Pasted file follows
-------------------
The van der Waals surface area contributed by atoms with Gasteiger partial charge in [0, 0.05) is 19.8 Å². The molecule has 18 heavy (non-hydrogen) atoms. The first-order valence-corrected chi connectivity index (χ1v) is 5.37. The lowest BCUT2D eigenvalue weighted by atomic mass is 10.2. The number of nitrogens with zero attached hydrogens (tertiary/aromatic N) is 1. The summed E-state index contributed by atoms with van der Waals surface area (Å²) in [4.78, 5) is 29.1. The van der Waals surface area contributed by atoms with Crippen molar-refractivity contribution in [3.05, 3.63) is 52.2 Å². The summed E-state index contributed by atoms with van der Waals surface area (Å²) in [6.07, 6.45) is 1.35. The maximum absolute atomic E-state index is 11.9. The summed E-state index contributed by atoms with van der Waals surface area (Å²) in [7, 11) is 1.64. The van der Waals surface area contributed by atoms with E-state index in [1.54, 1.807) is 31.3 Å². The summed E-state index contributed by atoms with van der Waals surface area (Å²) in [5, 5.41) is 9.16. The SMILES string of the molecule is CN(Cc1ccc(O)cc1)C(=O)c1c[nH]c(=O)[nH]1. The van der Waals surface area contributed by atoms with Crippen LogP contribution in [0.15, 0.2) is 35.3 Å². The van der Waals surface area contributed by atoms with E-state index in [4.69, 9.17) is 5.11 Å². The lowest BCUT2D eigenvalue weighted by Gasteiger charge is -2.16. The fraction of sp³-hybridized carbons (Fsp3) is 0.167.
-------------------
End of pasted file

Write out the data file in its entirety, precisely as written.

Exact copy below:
The van der Waals surface area contributed by atoms with Gasteiger partial charge in [0, 0.05) is 19.8 Å². The molecule has 18 heavy (non-hydrogen) atoms. The first-order valence-corrected chi connectivity index (χ1v) is 5.37. The lowest BCUT2D eigenvalue weighted by atomic mass is 10.2. The number of nitrogens with zero attached hydrogens (tertiary/aromatic N) is 1. The summed E-state index contributed by atoms with van der Waals surface area (Å²) in [4.78, 5) is 29.1. The van der Waals surface area contributed by atoms with Crippen molar-refractivity contribution in [3.05, 3.63) is 52.2 Å². The summed E-state index contributed by atoms with van der Waals surface area (Å²) in [6.07, 6.45) is 1.35. The maximum absolute atomic E-state index is 11.9. The summed E-state index contributed by atoms with van der Waals surface area (Å²) in [7, 11) is 1.64. The van der Waals surface area contributed by atoms with E-state index in [1.54, 1.807) is 31.3 Å². The summed E-state index contributed by atoms with van der Waals surface area (Å²) in [5, 5.41) is 9.16. The SMILES string of the molecule is CN(Cc1ccc(O)cc1)C(=O)c1c[nH]c(=O)[nH]1. The van der Waals surface area contributed by atoms with Crippen LogP contribution in [0.15, 0.2) is 35.3 Å². The van der Waals surface area contributed by atoms with E-state index in [4.69, 9.17) is 5.11 Å². The lowest BCUT2D eigenvalue weighted by Gasteiger charge is -2.16. The fraction of sp³-hybridized carbons (Fsp3) is 0.167.